Dec 05

Cognitive Science Lesson #27 – Phrase Structure

A man meandered down the street
his terrier bounding ‘neath his feet
when suddenly he came to meet
a boy

The boy had followed him from mass
wherein his priest had let him pass
the tests for priesthood awfully fast
and frocked him

The priest was quite a modern sort
he went to movies, followed sport
and loved that band, The rolling snort–
urr, Stones, that is

The Stones were calming down it seems,
they took up yoga, logged their dreams,
their art class used up reams and reams
(of paper)

Their teacher was a careful man
for everything he had a plan
like aprons for to save their pants
and shirts

But the lawyer down the hall was drunk
and of booze consequently stunk
hurled every insult ever thunk
or thinked, that is

So despised was the bum
that when his monthly cheque would come
the firm withheld a tidy sum
for “grievances”

Which is all just an immense aside,
I’ll try to get this knot untied
and cease to furthermore misguide
(besides which I am quite red-eyed)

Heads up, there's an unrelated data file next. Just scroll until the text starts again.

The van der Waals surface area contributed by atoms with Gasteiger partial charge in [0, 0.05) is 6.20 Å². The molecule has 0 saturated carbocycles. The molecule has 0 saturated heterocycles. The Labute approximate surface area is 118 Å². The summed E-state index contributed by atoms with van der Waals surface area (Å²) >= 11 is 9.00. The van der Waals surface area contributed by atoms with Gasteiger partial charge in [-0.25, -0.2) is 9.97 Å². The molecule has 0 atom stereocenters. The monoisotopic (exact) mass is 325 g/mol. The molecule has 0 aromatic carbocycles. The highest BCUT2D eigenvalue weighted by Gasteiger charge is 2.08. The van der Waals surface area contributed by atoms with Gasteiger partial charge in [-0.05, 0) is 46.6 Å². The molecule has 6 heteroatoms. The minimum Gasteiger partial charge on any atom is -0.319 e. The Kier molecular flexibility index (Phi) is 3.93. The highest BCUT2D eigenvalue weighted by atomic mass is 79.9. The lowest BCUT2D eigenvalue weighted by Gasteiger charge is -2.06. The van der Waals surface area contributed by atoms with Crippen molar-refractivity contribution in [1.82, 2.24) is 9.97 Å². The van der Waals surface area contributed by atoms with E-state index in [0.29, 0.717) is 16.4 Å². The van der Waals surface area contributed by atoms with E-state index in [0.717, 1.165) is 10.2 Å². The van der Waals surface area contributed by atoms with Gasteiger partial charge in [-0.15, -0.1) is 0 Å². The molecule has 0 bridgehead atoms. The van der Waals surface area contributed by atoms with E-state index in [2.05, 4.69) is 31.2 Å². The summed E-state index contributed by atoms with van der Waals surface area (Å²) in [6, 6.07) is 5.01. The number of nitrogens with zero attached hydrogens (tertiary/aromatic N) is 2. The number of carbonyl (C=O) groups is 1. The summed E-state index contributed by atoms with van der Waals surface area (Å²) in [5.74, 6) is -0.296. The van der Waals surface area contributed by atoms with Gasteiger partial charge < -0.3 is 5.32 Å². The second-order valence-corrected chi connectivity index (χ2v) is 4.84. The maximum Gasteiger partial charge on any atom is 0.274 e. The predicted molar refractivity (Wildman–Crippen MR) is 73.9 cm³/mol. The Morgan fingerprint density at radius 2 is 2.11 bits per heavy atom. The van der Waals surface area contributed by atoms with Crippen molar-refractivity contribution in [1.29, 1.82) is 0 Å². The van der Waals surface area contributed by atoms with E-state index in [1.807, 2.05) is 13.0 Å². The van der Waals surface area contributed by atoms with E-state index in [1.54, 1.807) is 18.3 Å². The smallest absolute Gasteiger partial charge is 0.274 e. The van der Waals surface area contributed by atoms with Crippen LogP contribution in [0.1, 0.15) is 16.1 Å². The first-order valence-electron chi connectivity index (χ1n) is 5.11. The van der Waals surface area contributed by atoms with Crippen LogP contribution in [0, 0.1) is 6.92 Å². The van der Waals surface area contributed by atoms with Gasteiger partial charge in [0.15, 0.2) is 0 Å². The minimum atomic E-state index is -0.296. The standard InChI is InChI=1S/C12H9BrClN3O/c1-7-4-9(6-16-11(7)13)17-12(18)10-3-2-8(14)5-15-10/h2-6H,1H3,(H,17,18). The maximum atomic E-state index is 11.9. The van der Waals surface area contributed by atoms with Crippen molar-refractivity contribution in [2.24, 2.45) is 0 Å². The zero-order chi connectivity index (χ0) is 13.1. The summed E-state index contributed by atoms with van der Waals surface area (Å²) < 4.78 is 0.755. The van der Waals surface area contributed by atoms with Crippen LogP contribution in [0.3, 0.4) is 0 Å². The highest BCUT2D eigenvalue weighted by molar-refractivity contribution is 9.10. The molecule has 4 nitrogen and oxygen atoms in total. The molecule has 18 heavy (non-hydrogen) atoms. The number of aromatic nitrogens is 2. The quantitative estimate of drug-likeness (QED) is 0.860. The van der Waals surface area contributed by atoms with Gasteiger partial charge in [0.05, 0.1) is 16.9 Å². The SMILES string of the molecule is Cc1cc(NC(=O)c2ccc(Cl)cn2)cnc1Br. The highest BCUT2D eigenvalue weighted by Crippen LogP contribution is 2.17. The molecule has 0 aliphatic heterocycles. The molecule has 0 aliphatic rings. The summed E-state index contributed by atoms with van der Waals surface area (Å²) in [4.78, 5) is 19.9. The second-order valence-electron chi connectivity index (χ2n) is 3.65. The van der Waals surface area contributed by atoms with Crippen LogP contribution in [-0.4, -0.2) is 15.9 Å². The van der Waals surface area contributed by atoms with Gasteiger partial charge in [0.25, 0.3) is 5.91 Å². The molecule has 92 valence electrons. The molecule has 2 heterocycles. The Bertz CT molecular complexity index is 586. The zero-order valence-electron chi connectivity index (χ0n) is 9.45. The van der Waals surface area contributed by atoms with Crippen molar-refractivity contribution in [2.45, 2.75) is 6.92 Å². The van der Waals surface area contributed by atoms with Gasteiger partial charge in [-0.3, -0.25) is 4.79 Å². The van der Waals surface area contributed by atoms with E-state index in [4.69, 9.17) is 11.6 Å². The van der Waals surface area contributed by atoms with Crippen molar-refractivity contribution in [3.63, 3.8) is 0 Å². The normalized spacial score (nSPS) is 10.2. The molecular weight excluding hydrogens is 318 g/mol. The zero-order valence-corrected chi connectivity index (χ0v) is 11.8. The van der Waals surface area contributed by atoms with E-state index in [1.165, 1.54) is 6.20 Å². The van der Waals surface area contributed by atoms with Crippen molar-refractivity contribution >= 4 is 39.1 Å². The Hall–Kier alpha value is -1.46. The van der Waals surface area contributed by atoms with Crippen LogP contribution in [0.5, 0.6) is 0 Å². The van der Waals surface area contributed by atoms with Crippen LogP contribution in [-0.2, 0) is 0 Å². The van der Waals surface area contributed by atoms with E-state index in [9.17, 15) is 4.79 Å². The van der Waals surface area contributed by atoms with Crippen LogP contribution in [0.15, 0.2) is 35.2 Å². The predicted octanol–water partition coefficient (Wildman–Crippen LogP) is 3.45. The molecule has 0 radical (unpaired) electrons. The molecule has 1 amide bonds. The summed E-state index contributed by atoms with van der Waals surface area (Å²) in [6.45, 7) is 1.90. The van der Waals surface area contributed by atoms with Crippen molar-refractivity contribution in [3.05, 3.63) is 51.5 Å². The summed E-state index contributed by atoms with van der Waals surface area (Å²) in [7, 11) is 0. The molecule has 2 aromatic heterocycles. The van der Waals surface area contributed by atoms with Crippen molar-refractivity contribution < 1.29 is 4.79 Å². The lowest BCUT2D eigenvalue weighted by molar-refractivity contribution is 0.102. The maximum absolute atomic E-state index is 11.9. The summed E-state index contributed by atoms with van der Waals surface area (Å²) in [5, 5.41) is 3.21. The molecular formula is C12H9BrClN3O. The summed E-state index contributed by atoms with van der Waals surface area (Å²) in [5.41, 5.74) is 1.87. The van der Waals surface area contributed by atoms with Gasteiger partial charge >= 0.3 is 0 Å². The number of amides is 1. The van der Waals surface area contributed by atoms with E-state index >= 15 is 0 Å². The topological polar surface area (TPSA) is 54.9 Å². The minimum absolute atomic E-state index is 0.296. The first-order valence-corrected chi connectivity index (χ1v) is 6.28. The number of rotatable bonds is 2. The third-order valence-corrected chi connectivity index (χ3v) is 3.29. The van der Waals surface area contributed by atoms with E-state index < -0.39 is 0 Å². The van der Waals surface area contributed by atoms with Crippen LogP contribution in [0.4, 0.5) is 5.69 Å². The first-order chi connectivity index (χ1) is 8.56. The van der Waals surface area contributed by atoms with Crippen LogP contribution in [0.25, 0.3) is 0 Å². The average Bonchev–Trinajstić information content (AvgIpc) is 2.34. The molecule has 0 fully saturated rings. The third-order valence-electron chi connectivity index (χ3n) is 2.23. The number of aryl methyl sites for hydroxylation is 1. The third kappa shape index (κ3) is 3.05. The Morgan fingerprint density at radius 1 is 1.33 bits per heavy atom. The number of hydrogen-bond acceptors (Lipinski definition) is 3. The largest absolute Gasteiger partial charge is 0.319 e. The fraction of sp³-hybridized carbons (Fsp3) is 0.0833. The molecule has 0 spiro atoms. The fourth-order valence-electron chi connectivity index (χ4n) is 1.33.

some closure now I must provide,
(and please before you’re wont to chide
I mean it not as some bromide)
my purpose here is quite cockeyed,
my story a perverse joyride
(and this is where the reader sighed,
and rightly, he was quite shanghaied)
the characters here writ to elide
the tale of a dog, but one which I’d
describe as follows:

The dog the man the boy the priest the band the teacher the lawyer the firm docked mocked smocked rocked frocked stalked walked.

And that’s what they meant in Linguistics when they said humans can’t understand deeply nested, recursive sentences. That feeling you get when reading the final line, where your brain just gives up trying to put it together into a meaningful sentence, even though you know what the words mean, and even who the people are? That’s how a computer feels when it crashes. End of lesson.

© Johnathan Nightingale, 2005